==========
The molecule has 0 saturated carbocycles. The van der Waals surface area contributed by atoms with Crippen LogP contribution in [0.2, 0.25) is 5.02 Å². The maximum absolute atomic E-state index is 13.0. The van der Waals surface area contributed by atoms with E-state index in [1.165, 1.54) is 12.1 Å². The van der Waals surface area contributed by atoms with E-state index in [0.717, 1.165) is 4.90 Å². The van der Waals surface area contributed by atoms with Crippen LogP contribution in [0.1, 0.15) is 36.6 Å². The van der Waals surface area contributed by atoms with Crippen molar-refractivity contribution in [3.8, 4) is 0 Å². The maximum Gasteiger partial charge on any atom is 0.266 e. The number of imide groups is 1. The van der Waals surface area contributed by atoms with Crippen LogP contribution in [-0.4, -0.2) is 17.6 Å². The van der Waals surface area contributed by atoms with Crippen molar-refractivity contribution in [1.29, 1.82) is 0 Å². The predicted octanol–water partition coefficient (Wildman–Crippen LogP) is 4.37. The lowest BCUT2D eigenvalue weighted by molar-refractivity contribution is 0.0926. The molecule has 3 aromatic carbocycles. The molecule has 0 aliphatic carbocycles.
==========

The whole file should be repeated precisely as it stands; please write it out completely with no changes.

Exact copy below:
The molecule has 0 saturated carbocycles. The van der Waals surface area contributed by atoms with Crippen LogP contribution in [0.2, 0.25) is 5.02 Å². The maximum absolute atomic E-state index is 13.0. The van der Waals surface area contributed by atoms with E-state index in [1.165, 1.54) is 12.1 Å². The van der Waals surface area contributed by atoms with E-state index in [0.717, 1.165) is 4.90 Å². The van der Waals surface area contributed by atoms with Crippen LogP contribution in [0.1, 0.15) is 36.6 Å². The van der Waals surface area contributed by atoms with Crippen molar-refractivity contribution in [3.8, 4) is 0 Å². The maximum Gasteiger partial charge on any atom is 0.266 e. The number of imide groups is 1. The van der Waals surface area contributed by atoms with Crippen LogP contribution in [-0.4, -0.2) is 17.6 Å². The van der Waals surface area contributed by atoms with Crippen molar-refractivity contribution in [1.29, 1.82) is 0 Å². The predicted octanol–water partition coefficient (Wildman–Crippen LogP) is 4.37. The lowest BCUT2D eigenvalue weighted by molar-refractivity contribution is 0.0926. The molecule has 3 aromatic carbocycles. The molecule has 0 aliphatic carbocycles.